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Fish culture development training course (Africa) 2019

The inserted photo was taken on July 15, the first technical day of the “Fish Culture Development – Africa” training course for 2019. This 3-month course is annually organized since 2004 and jointly supported by the Egyptian International Centre for Agriculture – EICA” and Japan International Cooperation Agency (JICA). The course this year hosts 14 participants as three participants are expected to join the program in the next few days. It is always a pleasure to contribute to these courses and meet such wonderful group of African friends. The photo shows Dr. Abdel Rahman El Gamal and the course participants:

Souleymane BA and Richard Kima (Burkina Faso), Karerwa Odette and Baseka Michel (Burundi), Hantanirina Rasoamananjara and Adavelo Jean Marcel (Madagascar), Madalitso Magombo and Camerson Ghambi (Malawi), Mussa George mndeme (Tanzania), Poukre Tchawre and Treku Komla Asafo (Togo).

Note: Please note that my contribution to the EICA courses is just teaching and supervising group projects and specific workshops. In other words, I am not the one to be asked about participation procedures in EICA courses. Whoever is interested is advised to visit the EICA website: http://eicaeg.org/home.html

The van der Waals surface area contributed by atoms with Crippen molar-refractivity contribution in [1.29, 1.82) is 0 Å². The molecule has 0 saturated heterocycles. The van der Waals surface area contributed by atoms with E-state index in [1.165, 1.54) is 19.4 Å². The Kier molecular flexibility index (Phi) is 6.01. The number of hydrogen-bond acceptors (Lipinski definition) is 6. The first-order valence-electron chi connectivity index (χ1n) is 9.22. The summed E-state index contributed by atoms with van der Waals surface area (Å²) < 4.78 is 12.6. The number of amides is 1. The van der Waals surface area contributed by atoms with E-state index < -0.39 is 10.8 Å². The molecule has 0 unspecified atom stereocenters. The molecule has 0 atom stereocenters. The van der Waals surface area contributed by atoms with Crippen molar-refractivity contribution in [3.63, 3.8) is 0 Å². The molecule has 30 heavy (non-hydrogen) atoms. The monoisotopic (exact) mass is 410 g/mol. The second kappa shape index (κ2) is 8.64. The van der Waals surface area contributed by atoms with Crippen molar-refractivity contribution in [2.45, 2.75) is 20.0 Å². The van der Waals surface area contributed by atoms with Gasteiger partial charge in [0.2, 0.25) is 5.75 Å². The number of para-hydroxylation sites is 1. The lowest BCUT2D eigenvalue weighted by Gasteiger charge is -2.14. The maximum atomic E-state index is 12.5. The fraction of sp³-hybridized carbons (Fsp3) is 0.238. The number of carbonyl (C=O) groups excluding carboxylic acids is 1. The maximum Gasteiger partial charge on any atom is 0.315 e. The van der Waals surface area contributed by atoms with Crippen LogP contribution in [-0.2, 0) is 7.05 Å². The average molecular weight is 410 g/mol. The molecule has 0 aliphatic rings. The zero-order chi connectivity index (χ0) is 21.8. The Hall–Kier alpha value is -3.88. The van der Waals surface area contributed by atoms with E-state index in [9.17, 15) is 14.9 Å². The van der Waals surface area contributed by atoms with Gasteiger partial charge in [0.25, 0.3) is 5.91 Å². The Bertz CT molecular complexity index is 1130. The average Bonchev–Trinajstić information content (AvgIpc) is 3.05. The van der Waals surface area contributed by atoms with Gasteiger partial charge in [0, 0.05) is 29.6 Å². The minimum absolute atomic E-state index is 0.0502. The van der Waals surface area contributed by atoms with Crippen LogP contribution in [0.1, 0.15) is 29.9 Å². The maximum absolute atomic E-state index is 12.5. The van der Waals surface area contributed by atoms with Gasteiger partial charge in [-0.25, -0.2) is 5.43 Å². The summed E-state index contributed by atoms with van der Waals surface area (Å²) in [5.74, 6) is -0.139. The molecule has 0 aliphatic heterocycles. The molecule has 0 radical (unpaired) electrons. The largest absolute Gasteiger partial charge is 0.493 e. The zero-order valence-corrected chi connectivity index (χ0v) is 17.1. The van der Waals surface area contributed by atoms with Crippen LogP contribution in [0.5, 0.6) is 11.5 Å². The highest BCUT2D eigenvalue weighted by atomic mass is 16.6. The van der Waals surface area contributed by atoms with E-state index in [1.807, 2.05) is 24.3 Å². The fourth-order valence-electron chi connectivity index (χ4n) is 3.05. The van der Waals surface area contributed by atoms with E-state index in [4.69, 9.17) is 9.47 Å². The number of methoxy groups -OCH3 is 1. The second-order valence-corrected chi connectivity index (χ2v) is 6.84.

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Permanent link to this article: http://fishconsult.org/?p=14899

Biofloc technology in red tilapia culture in Colombia (Video)

Video credit: Marleyi Acuna Torres (Colombia) Description:  Marleyi Acuna Torres and Abdel Rahman El Gamal (Founder of the video channel)

The video was filmed in a red tilapia farm which uses biofloc technology. The farm is located in Zulia Notre de Santander (Colombia). The farm receives its water from a rain water reservoir. The management of this particular farm adopts three phases (fry, growing and fattening). The whole cycle is 6 months. In the first phase, red tilapia fingerlings are stocked in circular tanks of 12-m diameter and 120 m3 of water volume. The stocking density in this phase is 100 fingerlings/m2. As the average size of the stocked fish reach 150 g, they are passed to larger tanks of 15-m diameter with 1.2 m depth and a volume of 200 m3. The stocking density during this fattening phase is 60 fish/m2. The aeration is performed by blower/diffuser system. This system has neither water circulation nor filtration except the removal of excess solids through sedimentation tank. As expected, the biofloc technology plays an important role in enhancing the system productivity as well as in the reduction of commercial feed. In this particular farm, the average feed conversion is 1.3 feed: 1 fish. The farm has monthly production of 4 tons of red tilapia with an average size of 350 g.

Permanent link to this article: http://fishconsult.org/?p=14893

Spawning of imported whiteleg shrimp in a biosecure facility in Egypt

Photos credit: Sherif Sadek (Egypt). Description: Sherif Sadek and Abdel Rahman El Gamal (Founder of the website)